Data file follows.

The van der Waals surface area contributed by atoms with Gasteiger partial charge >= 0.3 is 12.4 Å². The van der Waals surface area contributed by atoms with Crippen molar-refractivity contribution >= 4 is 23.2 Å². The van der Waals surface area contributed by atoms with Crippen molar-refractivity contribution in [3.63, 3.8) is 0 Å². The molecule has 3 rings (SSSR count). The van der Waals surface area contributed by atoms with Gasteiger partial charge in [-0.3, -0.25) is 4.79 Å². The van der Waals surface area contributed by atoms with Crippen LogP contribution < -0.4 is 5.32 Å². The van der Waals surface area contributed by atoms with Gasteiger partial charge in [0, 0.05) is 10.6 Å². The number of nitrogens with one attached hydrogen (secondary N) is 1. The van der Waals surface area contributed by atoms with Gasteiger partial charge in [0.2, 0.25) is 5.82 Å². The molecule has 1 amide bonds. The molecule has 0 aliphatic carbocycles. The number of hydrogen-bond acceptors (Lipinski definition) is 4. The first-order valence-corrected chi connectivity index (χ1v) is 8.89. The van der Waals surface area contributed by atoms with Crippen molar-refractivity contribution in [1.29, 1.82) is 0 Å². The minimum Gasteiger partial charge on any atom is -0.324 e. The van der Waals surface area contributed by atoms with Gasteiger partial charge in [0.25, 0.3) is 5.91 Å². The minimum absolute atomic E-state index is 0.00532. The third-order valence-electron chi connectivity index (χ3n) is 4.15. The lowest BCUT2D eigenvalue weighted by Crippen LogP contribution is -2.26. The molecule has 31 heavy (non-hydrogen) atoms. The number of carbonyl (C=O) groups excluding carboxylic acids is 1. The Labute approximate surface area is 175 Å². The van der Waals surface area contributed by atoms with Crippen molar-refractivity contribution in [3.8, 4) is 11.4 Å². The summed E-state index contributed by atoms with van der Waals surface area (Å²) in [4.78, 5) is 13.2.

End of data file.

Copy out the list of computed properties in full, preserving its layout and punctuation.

The van der Waals surface area contributed by atoms with Gasteiger partial charge >= 0.3 is 12.4 Å². The van der Waals surface area contributed by atoms with Crippen molar-refractivity contribution >= 4 is 23.2 Å². The van der Waals surface area contributed by atoms with Crippen molar-refractivity contribution in [3.63, 3.8) is 0 Å². The molecule has 3 rings (SSSR count). The van der Waals surface area contributed by atoms with Gasteiger partial charge in [-0.3, -0.25) is 4.79 Å². The van der Waals surface area contributed by atoms with Crippen LogP contribution < -0.4 is 5.32 Å². The van der Waals surface area contributed by atoms with Gasteiger partial charge in [0, 0.05) is 10.6 Å². The number of nitrogens with one attached hydrogen (secondary N) is 1. The van der Waals surface area contributed by atoms with Gasteiger partial charge in [0.2, 0.25) is 5.82 Å². The molecule has 1 amide bonds. The molecule has 0 aliphatic carbocycles. The number of hydrogen-bond acceptors (Lipinski definition) is 4. The first-order valence-corrected chi connectivity index (χ1v) is 8.89. The van der Waals surface area contributed by atoms with Crippen molar-refractivity contribution in [1.29, 1.82) is 0 Å². The minimum Gasteiger partial charge on any atom is -0.324 e. The van der Waals surface area contributed by atoms with Gasteiger partial charge in [0.25, 0.3) is 5.91 Å². The minimum absolute atomic E-state index is 0.00532. The third-order valence-electron chi connectivity index (χ3n) is 4.15. The lowest BCUT2D eigenvalue weighted by Crippen LogP contribution is -2.26. The molecule has 31 heavy (non-hydrogen) atoms. The number of carbonyl (C=O) groups excluding carboxylic acids is 1. The Labute approximate surface area is 175 Å². The van der Waals surface area contributed by atoms with Crippen molar-refractivity contribution in [3.8, 4) is 11.4 Å². The summed E-state index contributed by atoms with van der Waals surface area (Å²) in [4.78, 5) is 13.2.